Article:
Bleed photo: -- collage of three photos (soccer/boxing/track)
The Mozambique team enters the stadium during opening ceremonies led by a warrior in traditional garb.
The a.m. chiropractic pow-wow, before the DCs split off to the various athletic venues.
The games featured not only the Olympic greco-roman style wrestling, but also traditional African wrestling, where the man first thrown to the ground loses the contest.
Kenyans celebrate their 1-2-3 finish in the mens 800 meters with a victory lap.
Zimbabwean support staff for the All-African Games.
Dr. Michael Anderson, basking in a bevy of track athletes from Tanzania, Nigeria, and Senegal.
Republic of Zimbabwe (formerly Rhodesia).
Britain recognized independence of Zimbabwe in 1980.
Geography: landlocked country in south central Africa, slightly smaller than California.
Bordered by Botswana (west); Zambia (north); Mozambique (east); South Africa (south).
Government: Parliamentary democracy with unicameral legislature
Head of State: Robert Mugabe
Capital and largest city: Harare (863,000)
Official language: English
Religion: Syncretic (50%); Christian (25%); Animist (24%).
HARARE, Zimbabwe -- It was hot and exceedingly dry during the 6th All-African Games, Sept. 13-26, causing the purple flowers of the jacaranda trees in this capital city to blossom in spectacular fashion.
Some 6,000 athletes from 48 countries displayed their athletic prowess in performances at 22 venues. Thirty chiropractors from the Federation Internationale de Chiropratique Sportive (FICS), representing six nations, were on hand to contribute their care and goodwill to the athletes, attending to ailments from head to toe.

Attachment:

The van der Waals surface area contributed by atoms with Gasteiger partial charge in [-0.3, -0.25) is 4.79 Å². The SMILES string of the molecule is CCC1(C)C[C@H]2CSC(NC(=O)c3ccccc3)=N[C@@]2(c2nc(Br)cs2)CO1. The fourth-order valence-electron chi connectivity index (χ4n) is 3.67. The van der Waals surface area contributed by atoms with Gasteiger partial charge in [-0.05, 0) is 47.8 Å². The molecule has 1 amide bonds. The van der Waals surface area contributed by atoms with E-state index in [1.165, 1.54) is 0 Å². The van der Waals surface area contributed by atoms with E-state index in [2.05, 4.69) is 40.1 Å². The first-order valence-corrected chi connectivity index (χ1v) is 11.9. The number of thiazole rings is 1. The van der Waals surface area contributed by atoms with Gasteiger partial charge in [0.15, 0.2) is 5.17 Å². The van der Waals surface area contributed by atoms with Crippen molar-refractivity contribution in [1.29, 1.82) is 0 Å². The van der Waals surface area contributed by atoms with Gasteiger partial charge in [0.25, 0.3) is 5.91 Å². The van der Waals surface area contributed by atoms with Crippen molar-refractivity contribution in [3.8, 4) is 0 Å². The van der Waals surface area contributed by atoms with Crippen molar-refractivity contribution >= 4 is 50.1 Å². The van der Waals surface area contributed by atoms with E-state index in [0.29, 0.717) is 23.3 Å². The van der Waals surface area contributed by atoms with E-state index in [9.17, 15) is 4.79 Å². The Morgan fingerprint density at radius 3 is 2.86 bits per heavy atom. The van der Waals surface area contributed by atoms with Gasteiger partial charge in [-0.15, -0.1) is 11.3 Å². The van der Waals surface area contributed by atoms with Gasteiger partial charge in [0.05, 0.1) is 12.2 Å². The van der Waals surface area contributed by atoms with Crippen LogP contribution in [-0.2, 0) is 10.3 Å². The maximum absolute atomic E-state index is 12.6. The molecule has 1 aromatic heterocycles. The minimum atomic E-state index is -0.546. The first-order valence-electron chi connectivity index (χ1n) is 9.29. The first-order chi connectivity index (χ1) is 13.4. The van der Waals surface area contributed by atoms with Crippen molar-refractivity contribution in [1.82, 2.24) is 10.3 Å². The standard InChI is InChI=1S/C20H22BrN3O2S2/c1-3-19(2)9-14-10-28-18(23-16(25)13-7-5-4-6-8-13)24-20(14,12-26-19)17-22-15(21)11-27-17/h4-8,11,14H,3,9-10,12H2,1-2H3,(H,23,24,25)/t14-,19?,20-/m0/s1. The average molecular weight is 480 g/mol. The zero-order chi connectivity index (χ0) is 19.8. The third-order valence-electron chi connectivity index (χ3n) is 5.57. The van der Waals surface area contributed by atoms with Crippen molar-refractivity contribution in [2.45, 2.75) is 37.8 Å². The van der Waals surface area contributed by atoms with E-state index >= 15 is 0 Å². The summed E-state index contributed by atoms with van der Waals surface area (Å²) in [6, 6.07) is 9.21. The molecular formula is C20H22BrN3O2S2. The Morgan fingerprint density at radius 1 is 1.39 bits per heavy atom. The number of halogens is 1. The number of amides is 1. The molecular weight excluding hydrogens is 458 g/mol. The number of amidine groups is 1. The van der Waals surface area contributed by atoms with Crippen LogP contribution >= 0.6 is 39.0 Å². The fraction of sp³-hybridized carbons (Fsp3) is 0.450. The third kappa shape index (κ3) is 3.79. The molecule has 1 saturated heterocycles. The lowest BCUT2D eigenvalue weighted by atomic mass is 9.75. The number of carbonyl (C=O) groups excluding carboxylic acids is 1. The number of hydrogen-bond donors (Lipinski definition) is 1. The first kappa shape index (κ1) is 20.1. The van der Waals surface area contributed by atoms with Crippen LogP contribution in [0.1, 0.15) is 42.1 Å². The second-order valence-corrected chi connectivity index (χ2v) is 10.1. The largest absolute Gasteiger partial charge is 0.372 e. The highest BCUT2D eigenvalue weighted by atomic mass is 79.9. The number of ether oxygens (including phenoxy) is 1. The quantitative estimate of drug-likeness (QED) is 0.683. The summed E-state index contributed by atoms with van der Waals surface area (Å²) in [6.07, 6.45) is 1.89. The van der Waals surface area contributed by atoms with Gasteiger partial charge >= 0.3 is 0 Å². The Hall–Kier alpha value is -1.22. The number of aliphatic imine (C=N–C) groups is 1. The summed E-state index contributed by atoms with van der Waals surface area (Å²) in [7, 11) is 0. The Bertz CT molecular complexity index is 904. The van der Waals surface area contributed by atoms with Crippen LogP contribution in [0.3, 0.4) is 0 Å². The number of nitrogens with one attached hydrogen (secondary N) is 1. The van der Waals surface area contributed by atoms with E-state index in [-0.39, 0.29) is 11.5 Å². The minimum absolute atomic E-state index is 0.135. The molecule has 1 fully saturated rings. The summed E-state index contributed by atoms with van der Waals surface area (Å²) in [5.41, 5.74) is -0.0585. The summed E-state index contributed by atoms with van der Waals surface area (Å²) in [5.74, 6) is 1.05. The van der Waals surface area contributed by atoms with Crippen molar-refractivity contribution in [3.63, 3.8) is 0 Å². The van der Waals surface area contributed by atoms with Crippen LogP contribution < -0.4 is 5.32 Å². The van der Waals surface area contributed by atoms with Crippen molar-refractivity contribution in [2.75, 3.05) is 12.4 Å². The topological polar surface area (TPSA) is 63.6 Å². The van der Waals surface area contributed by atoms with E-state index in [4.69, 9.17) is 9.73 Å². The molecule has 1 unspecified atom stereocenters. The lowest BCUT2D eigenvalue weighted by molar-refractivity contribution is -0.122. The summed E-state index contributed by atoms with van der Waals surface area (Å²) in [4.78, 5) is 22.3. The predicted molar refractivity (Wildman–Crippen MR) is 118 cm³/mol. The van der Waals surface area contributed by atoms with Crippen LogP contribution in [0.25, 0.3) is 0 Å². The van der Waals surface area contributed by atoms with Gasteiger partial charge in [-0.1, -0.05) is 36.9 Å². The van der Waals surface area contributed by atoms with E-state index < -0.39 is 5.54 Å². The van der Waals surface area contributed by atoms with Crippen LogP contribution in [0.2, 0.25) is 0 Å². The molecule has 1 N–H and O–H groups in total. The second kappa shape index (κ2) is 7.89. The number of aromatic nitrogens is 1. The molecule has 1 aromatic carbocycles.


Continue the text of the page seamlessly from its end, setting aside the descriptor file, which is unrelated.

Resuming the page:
Your chiropractic colleagues were will accepted and sought after by the athletes, coaches and support staff. These chiropractors volunteered their time away from their practices and paid their own transportation costs to be here for the love of their profession, the desire to work with world-class athletes, and for the sheer adventure and experience of it all.
It was a joy to work along side fellow chiropractors from around the world. The camaraderie was reinforcing. Most of the DCs found themselves having to learn a few words in various languages to get along, with French being the most common language spoken by the athletes.
There were many trainers, physical therapists, and some team doctors who watched us with great curiosity. We were thanked by many of these professionals. In all, we treated 1,820 athletes from 46 countries at 20 venues, with virtually all responses from the athletes being positive. There was even an occasional marriage proposal.
Our treating statistics will be presented to the Olympic Committee to further strengthen chiropractic's position for treating athletes at the Olympics and Paralympics next year in Atlanta.
As the games began to wind down, the chiropractors had one last get-together one evening over dinner. Our chief, Dr. Brian Nook, proposed a farewell toast: "To chiropractic, the best profession in the world." From out standpoint, no truer words could have been spoken.
Next year we have been invited to treat athletes at the All-African Wrestling Tournament in Tunisia, and the All-African Gymnastics competition in Namibia. We will of course be present in Johanesburg in 1999 for the 7th All-African Games.
FICS participants, by country, at the 6th All-African Games in Harare, Zimbabwe:
US: Gayle Nissen; Mark Hecimovich; Christopher Topel; Clayton Heatley; Robert Purcell; Jimmy Reidt; Lonnie Pitts; Jim Lowrance; Brian Nook, chief de mission; Debbie Nook, research coordinator.
Australia: Andrea Bisaz; Danica Jovic; Nick Gonzioulls; Rick Mozell; Peter Metrevski; Alan Main; Morgan Simmonds; Kym Davis; Scott Springer; Michael Anderson; David Lourie; and Paul Lanthois.
England: Thomas Greenway; Flona Jacobs; Cella Burrows; Alyson Wreford.
Scotland: Lotte Vejbe Hansen
Italy: Joseph Albarello; Alberto Farnesi
Hong Kong: Thomas Wong
Clayton Heatley, DC
Menlo Park, California